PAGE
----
Fife Council to explore setting up mechanism to look at Mossmorran’s future – Auto Republish

The Mossmorran flaring incident last month.

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Fife Council is to look at setting up its own mechanism to examine all options for the short, medium and long-term future of the Mossmorran chemical complex.

The commitment by Fife councillors comes after further unscheduled elevated flaring from the plant last month was followed by an extended period of ground flare operation, prompting weekly protests outside the site’s gates.

Mossmorran flaring equivalent to almost 10,000 return flights to New York, say Greens

With a Just Transition Board established by the Scottish Government for nearby Grangemouth but not, so far, for Mossmorran, Fife Council will now explore setting up its own board to cut the complex’s carbon emissions, map out the plant’s future, including phased decommissioning, and what can be done to support workers into new green industries.

An emergency motion to that effect, lodged by local councillor Mary Lockhart, was backed by Fife councillors by 39-26 on Thursday, with the authority also reaffirming a previous call for the Scottish Government to commission an inquiry into the health and social impacts of operations at Mossmorran.

Health authorities have similarly been asked to set up a dedicated facility which can record and monitor flaring-related health complaints of residents.

“As a council, we cannot sit back as ExxonMobil seeks extension after extension to make the changes it has promised and that Sepa has insisted reality,” she said.

An SNP amendment lodged by Councillor Ross Vettraino had expressed many of the same sentiments but specifically called for Fife Council and NHS Fife to commission a further report into the plant’s impacts, and also for the council to work with the Scottish Government and unions to establish a Just Transition Board – with a further suggestion that the council could set up a working group in the interim period.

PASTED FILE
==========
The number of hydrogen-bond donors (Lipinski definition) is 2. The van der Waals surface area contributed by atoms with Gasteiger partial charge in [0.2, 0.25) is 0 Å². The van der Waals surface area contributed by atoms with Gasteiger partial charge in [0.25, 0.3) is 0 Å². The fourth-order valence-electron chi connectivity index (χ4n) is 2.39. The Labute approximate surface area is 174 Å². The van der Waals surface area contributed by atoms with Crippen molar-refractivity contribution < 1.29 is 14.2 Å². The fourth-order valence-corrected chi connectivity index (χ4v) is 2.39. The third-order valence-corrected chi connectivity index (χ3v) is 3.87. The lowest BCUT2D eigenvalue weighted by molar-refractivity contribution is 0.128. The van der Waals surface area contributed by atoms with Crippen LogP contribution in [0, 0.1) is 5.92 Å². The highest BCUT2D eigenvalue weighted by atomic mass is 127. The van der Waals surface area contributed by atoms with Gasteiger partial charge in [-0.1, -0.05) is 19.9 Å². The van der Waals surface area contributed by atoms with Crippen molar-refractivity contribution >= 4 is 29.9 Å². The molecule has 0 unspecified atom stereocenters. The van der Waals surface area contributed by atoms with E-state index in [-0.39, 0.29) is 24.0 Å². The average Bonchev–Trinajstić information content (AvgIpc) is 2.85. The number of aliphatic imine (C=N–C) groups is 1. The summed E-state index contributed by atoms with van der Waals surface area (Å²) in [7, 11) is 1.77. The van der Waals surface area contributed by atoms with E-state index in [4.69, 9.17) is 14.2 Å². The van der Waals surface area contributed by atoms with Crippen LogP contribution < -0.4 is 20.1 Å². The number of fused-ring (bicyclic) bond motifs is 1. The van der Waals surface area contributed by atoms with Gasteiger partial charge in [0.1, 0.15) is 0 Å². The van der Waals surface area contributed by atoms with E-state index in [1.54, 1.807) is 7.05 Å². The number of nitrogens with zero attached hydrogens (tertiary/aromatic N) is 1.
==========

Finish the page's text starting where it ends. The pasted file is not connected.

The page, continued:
However, it was voted down, with Labour councillor Gary Guichan among those suggesting the amendment was designed to let the Scottish Government “off the hook”.

Ms Lockhart added: “We need action and we need it now, and in the event the Scottish Government fail to act then Fife Council will do something off its own bat.”

The motion comes after Fife Council co-leaders David Ross and David Alexander confirmed that a further request for discussions about Mossmorran’s long-term future – in light of recent announcements about Grangemouth – had been declined by the Scottish Government.

The Scottish Government says it would not be appropriate to support a Just Transition Board for Mossmorran at this time as the Crown Office continues to consider a Scottish Environment Protection Agency (SEPA) report into flaring at the complex.

Mr Ross also confirmed that a letter to Mossmorran’s operators asking about possible compensation for affected residents had been responded to, with the reply citing the many benefits the plant has brought the community over the years.

However, he told councillors: “It’s really back in our court now to go back to them and suggest that we probably want a bit more.”

The discussions have taken place in a week which also saw a new planning application for enclosed ground flare technology registered with the council.

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Resident-led action group seeking redress from the long-term social, health and environmental impacts from the Mossmorran facilities in Central Fife operated by ExxonMobil (Fife Ethylene Plant) and Shell (Fife NGL).


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